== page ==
When all is said and done, the average cost of a DUI is close to $10,000. But the financial cost may only be the tip of the iceberg, and the total cost of your own DUI may be as high as $25,000. As if you needed another reason to drive sober!
If you would like to be released after your arrest, you’ll have to pay bail. The cost of bail is set by a judge and can be anywhere between $150 and $2,500. If it’s your first DUI, you’re less likely to get serious bail, while repeat offenders are more likely. If you’re not able to pay bail and you have to turn to a bonding company, the total cost can be quickly raised to the higher end of that scale even for a first time offender.
After you’re arrested, your car will need to be towed. A quick tow will usually only cost you around $100, but this number can vary drastically by region. For example, the city of Chicago charges offenders more than $1,000 for the first day of towed vehicle storage, and $50 each day after. If you’re unable to retrieve your car in one month, your car is auctioned by the city. And if the value of your vehicle does not cover the cost of having your car impounded, the city will send you a bill for the rest.
When most people think about the cost of a DUI, they think about rising insurance premiums. Just one DUI can have a serious effect on your rates for three to five years, depending on how far back the insurance company looks into your record. Many insurance companies will drop your coverage after you’re arrested, regardless of the outcome of your legal proceedings. If you’re able to keep your insurance, your rates may be more than doubled. The state of Illinois has estimated that these rate increases add up to around $1,500/year for each year that the DUI is considered.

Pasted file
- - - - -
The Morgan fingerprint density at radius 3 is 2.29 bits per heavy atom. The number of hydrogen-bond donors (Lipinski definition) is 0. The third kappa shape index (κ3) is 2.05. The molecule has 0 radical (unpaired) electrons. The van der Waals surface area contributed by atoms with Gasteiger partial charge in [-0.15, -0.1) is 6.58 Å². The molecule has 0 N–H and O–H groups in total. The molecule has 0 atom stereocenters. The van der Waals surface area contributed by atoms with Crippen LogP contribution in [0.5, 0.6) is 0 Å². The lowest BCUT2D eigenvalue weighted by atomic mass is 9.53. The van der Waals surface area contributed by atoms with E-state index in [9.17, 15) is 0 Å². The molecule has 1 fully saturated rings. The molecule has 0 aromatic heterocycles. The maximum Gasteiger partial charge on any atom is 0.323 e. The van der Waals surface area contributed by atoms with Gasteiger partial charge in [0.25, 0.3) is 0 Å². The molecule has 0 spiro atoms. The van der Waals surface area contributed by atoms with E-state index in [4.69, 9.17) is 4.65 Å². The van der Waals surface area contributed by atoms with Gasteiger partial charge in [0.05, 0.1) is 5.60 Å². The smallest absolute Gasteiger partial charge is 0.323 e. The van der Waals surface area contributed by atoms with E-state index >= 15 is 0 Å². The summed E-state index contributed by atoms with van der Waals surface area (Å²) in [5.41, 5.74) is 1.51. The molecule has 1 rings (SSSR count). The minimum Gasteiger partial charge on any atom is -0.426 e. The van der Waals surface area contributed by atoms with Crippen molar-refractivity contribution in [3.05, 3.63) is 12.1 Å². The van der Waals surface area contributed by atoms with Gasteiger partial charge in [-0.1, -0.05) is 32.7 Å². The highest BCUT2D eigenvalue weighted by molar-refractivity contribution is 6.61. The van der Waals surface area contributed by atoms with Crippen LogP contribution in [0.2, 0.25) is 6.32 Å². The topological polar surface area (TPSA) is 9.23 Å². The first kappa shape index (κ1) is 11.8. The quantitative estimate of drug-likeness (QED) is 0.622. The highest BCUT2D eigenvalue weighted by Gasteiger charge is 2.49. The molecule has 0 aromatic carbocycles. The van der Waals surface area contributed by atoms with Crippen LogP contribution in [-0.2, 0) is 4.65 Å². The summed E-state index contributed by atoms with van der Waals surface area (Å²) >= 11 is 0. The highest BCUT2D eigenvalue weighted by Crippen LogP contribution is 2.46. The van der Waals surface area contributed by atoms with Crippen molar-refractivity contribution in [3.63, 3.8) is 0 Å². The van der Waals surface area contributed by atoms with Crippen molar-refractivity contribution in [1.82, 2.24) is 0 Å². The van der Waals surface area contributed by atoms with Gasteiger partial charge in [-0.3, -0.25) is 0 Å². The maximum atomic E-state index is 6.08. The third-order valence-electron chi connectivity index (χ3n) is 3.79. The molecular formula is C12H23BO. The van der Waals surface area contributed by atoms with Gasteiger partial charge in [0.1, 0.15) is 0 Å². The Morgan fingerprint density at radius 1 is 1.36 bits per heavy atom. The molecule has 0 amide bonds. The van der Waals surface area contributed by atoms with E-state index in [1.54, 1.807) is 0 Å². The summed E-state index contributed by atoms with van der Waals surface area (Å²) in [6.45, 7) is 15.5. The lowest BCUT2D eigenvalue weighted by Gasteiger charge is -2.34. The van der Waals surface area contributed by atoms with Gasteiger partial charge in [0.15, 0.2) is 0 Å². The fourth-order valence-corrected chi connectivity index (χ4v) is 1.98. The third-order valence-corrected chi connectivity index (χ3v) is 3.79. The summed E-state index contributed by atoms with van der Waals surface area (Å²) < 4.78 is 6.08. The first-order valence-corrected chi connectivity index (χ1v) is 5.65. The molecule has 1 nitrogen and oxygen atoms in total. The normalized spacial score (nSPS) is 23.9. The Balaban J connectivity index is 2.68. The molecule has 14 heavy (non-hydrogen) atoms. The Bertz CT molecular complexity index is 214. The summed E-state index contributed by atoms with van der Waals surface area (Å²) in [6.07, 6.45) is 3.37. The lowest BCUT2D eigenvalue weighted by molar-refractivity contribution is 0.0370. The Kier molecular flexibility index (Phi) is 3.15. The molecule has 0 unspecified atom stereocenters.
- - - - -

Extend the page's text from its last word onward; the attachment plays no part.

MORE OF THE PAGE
Even after enduring three to five years of inflated insurance costs, you may have to spend another five years as an incident-free driver in order to return to your previous insurance rates. That means the low premiums you once enjoyed could be as far as eight years away from your DUI.
Anyone convicted of a DUI will need SR-22 vehicle liability documentation. The SR-22 informs the DMV your driving privileges can be returned to you, and the form may be required for as many as three years following your incident. The total cost of all license reinstatement fees is between $100 and $250.
Having a lawyer put in a guilty plea for you might be as cheap as $250. But if you’re going to try and contest the charge, legal fees range between $2,000 and $25,000 depending on the circumstances of your case. A serious defense by an experience attorney may involve hiring an investigator or the need for expert witnesses, both which can add thousands to your legal costs.
Having been convicted of a DUI is an excellent way to scare away employers. And because a DUI remains on your record for so long, in the state of Washington as long as 15 years, a DUI may have serious long-term economic ramifications as well. The $10,000 or so that a DUI costs may truly be on the tip of the iceberg should you make the mistake of driving under the influence.
Originally posted 2016-04-02 14:21:28.